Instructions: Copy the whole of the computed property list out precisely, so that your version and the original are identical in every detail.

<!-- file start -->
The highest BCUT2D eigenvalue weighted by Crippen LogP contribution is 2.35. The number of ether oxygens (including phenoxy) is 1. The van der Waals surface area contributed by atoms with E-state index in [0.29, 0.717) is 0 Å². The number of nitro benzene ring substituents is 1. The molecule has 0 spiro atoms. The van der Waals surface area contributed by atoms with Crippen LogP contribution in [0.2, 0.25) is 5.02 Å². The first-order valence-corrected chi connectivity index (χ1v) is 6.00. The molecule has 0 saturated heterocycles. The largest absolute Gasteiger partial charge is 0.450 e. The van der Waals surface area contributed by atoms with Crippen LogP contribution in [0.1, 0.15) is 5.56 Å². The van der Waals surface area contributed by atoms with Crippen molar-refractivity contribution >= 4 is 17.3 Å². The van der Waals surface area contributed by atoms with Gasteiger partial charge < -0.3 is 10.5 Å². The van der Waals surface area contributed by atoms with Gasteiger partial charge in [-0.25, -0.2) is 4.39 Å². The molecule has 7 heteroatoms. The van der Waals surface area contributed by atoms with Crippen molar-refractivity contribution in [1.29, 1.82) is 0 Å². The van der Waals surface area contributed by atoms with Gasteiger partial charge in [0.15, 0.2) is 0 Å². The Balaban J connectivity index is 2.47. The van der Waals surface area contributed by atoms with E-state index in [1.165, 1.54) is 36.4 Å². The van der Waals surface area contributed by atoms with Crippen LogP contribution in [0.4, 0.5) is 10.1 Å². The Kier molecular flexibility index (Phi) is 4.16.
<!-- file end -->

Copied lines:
The highest BCUT2D eigenvalue weighted by Crippen LogP contribution is 2.35. The number of ether oxygens (including phenoxy) is 1. The van der Waals surface area contributed by atoms with E-state index in [0.29, 0.717) is 0 Å². The number of nitro benzene ring substituents is 1. The molecule has 0 spiro atoms. The van der Waals surface area contributed by atoms with Crippen LogP contribution in [0.2, 0.25) is 5.02 Å². The first-order valence-corrected chi connectivity index (χ1v) is 6.00. The molecule has 0 saturated heterocycles. The largest absolute Gasteiger partial charge is 0.450 e. The van der Waals surface area contributed by atoms with Crippen LogP contribution in [0.1, 0.15) is 5.56 Å². The van der Waals surface area contributed by atoms with Crippen molar-refractivity contribution >= 4 is 17.3 Å². The van der Waals surface area contributed by atoms with Gasteiger partial charge < -0.3 is 10.5 Å². The van der Waals surface area contributed by atoms with Gasteiger partial charge in [-0.25, -0.2) is 4.39 Å². The molecule has 7 heteroatoms. The van der Waals surface area contributed by atoms with Crippen molar-refractivity contribution in [1.29, 1.82) is 0 Å². The van der Waals surface area contributed by atoms with Gasteiger partial charge in [0.15, 0.2) is 0 Å². The Balaban J connectivity index is 2.47. The van der Waals surface area contributed by atoms with E-state index in [1.165, 1.54) is 36.4 Å². The van der Waals surface area contributed by atoms with Crippen LogP contribution in [0.4, 0.5) is 10.1 Å². The Kier molecular flexibility index (Phi) is 4.16.